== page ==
You'll notice that I haven't written much about the specific events of "Neither Here Nor There," and that's because there weren't actually that many big incidents (I've included some notes on what did happen below). Fringe is normally a pro at blowing our minds in the final few minutes of an episode, but when the show ended and the credits rolled, I checked my brain and found it safely in place. I'm guessing "Neither Here Nor There" was aimed more toward roping in a new audience to boost the series' sagging ratings, because a lot of the "wow" moments concerned things we already knew about: the shapeshifters, the secret room where the two universes converge, the Observer saying he wanted to erase Peter from time.
"Neither Here No There" wasn't the typical sprint out of the gate we're used to from season premieres; in fact, I'd go so far as to call it "slow." But Fringe isn't a typical show. We got a few answers and asked even more questions, but we also got some philosophy to ponder. Fringe is one of those shows where the more you stretch your brain to think about it, the better it gets. The answers will come, and from the look of the "Coming up on Fringe" segment at the end of Friday's premiere, so will the awesomeness. In the meantime, try to wrap your mind around the possibilities the show is positing and sprinkle some LSD on your brain.
Notes From the Other Side:
– A new intro (yellow!) means new fringe science terms in the opening credits: Psychogenesis, Psychometry, Philosopher's Stone, Quantum Entanglement (a Walter favorite), Viral Therapy, Gravitons, Psychic Surgery, Transgenics. But the ones I'm particularly interested in, and which clearly relate to Peter's situation, are Bilocation (the ability to appear in two places at once), Ethereal Plane (a plane of existence beyond our own), Time Paradox (for obvious reasons), and what I think is the big one, the simple idea of Existence.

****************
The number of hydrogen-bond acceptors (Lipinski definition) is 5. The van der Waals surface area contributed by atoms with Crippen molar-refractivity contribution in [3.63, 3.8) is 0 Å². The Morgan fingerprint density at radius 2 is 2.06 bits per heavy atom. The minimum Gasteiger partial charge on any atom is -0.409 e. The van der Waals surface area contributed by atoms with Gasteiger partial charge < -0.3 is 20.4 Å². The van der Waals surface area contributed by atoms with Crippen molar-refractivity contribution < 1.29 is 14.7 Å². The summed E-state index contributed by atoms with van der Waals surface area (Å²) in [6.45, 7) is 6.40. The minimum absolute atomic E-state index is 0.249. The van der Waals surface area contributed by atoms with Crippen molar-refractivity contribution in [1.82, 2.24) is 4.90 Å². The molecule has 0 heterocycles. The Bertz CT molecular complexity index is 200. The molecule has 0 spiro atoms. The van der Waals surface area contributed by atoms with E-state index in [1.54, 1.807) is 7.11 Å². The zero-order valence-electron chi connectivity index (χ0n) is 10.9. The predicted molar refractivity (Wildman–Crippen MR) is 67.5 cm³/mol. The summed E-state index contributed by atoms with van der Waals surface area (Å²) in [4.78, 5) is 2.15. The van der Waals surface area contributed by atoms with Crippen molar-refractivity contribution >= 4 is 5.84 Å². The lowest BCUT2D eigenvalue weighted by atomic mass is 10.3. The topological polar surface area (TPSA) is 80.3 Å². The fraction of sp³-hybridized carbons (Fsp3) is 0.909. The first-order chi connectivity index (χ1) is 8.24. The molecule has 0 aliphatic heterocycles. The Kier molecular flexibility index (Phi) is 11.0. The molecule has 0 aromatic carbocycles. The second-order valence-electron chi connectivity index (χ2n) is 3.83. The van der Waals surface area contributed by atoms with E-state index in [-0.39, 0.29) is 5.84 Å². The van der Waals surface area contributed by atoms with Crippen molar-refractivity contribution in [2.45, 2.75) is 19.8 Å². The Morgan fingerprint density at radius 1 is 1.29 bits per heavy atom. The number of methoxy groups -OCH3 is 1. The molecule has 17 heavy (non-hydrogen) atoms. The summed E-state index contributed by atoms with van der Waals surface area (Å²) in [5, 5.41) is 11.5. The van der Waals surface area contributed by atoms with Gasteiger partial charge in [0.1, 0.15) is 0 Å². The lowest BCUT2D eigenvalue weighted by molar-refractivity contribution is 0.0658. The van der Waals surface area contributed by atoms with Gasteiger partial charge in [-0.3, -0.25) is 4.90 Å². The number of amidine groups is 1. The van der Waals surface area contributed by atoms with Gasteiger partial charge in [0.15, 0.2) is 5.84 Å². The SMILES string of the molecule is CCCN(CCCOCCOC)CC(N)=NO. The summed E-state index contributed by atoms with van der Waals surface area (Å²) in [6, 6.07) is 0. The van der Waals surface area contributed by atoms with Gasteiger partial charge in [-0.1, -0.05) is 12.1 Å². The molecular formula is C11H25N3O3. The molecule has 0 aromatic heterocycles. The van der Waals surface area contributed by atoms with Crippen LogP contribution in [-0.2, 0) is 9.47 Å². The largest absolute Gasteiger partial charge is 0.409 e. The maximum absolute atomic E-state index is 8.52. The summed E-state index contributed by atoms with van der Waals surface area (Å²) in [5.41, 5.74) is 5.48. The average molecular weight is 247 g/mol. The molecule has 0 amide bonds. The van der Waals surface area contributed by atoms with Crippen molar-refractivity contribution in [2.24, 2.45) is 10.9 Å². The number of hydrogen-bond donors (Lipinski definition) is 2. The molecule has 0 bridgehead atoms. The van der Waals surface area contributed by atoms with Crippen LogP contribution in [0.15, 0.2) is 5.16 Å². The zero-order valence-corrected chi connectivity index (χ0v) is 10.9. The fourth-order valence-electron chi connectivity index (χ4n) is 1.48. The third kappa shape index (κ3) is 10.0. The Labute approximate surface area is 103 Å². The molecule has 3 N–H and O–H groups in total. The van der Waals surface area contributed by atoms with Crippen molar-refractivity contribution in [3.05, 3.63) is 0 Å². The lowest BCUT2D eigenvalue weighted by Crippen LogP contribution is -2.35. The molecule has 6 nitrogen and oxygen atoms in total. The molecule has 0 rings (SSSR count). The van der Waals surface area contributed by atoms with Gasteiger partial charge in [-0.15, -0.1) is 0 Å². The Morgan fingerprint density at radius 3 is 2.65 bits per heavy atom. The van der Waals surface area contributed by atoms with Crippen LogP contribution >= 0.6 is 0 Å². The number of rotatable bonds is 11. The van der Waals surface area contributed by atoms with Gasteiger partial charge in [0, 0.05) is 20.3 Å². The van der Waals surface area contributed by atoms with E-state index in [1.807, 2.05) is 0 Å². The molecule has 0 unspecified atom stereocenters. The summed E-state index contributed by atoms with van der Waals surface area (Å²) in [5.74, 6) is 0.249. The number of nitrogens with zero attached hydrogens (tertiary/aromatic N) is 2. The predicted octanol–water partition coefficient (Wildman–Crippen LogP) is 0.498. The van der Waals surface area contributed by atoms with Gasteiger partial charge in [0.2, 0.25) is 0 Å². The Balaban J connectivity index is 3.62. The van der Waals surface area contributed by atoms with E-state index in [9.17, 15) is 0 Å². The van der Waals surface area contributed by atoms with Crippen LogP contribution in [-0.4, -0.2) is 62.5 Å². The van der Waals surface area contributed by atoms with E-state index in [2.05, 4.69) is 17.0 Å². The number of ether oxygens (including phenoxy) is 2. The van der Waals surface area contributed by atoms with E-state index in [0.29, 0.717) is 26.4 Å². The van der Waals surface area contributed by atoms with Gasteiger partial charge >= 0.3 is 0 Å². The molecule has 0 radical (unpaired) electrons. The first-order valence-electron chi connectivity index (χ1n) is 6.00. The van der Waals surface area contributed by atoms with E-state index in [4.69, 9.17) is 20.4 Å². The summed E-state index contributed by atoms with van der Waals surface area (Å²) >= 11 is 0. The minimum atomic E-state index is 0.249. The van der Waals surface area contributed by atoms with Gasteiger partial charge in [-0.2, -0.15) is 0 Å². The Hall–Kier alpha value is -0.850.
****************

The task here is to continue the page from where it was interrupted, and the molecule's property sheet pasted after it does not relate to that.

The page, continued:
– Near the end of the episode, when Walter was checking out the tech inside the shapeshifter, he said, "I knew we couldn't trust him!" referring to Walternate. Is Walternate sending people over to our universe, or is someone else sending them?
– "Neither Here Nor There" contained a bit of hand-holding that I don't expect from Fringe, with its constant reminders that "something is missing" or "there's a hole in my life that I've had as long as I can remember." We know. No need to rub it in our faces. We're smarter than that.
– Though I think it's been debunked, I really like the Peter-is-an-Observer theory, even though my understanding of Observers is shaky at best. Don't the Observers travel through time, ensuring the universes are as they should be? Didn't Peter essentially do the same thing? Can Observers be people who have ceased to exist, and in this state of non-existence lose their hair, go pale as a ghost, and thirst for hot sauce? Maybe the Observers are flickering like Peter back in the times/planes where they originally existed?
– It's time for some stream-of-consciousness theorizing about where Peter is now: He either was never born, died as a young child, or was simply erased. Did Peter sacrifice himself, Donnie Darko-style, when he saw the crappy future in the Season 3 finale? At one point in that episode, Walter said that if he could, he would go back in time and never pull young Peter between universes. Did he pull that off? Or did the Machines go back to the past through wormholes, planted there by Walter, or Peter, or the Observers? Guys, I'm confused.
Follow TV.com writer Tim Surette on Twitter: @TimAtTVDotCom